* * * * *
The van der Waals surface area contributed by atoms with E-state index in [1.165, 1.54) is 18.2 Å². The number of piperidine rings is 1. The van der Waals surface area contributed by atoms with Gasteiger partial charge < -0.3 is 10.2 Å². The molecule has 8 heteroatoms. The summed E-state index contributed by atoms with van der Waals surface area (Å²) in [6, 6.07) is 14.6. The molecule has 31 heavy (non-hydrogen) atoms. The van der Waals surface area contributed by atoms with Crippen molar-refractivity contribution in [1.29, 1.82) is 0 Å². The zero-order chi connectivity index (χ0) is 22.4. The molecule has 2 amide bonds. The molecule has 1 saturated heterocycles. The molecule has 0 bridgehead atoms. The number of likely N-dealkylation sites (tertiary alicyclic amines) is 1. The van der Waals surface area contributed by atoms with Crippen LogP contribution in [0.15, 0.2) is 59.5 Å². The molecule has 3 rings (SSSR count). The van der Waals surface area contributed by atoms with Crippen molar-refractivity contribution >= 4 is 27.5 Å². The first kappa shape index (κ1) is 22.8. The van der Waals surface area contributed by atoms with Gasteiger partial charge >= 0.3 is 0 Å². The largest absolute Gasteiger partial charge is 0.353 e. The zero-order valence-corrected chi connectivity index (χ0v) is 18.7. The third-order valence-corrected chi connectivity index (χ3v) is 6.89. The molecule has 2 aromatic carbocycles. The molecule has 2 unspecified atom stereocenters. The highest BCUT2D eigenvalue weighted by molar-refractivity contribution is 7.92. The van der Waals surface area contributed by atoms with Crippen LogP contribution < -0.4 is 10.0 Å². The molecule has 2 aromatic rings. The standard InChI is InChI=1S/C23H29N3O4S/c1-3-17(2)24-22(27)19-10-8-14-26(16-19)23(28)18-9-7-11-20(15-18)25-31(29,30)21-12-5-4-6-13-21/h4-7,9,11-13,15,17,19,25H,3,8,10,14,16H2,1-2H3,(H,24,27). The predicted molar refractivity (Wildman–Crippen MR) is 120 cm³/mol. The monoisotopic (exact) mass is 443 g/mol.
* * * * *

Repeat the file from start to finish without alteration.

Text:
The van der Waals surface area contributed by atoms with E-state index in [1.165, 1.54) is 18.2 Å². The number of piperidine rings is 1. The van der Waals surface area contributed by atoms with Gasteiger partial charge < -0.3 is 10.2 Å². The molecule has 8 heteroatoms. The summed E-state index contributed by atoms with van der Waals surface area (Å²) in [6, 6.07) is 14.6. The molecule has 31 heavy (non-hydrogen) atoms. The van der Waals surface area contributed by atoms with Crippen molar-refractivity contribution in [1.29, 1.82) is 0 Å². The zero-order chi connectivity index (χ0) is 22.4. The molecule has 2 amide bonds. The molecule has 1 saturated heterocycles. The molecule has 0 bridgehead atoms. The number of likely N-dealkylation sites (tertiary alicyclic amines) is 1. The van der Waals surface area contributed by atoms with Crippen LogP contribution in [0.15, 0.2) is 59.5 Å². The molecule has 3 rings (SSSR count). The van der Waals surface area contributed by atoms with Crippen molar-refractivity contribution >= 4 is 27.5 Å². The first kappa shape index (κ1) is 22.8. The van der Waals surface area contributed by atoms with Gasteiger partial charge >= 0.3 is 0 Å². The largest absolute Gasteiger partial charge is 0.353 e. The zero-order valence-corrected chi connectivity index (χ0v) is 18.7. The third-order valence-corrected chi connectivity index (χ3v) is 6.89. The molecule has 2 aromatic carbocycles. The molecule has 2 unspecified atom stereocenters. The highest BCUT2D eigenvalue weighted by molar-refractivity contribution is 7.92. The van der Waals surface area contributed by atoms with Crippen LogP contribution < -0.4 is 10.0 Å². The molecule has 2 aromatic rings. The standard InChI is InChI=1S/C23H29N3O4S/c1-3-17(2)24-22(27)19-10-8-14-26(16-19)23(28)18-9-7-11-20(15-18)25-31(29,30)21-12-5-4-6-13-21/h4-7,9,11-13,15,17,19,25H,3,8,10,14,16H2,1-2H3,(H,24,27). The predicted molar refractivity (Wildman–Crippen MR) is 120 cm³/mol. The monoisotopic (exact) mass is 443 g/mol.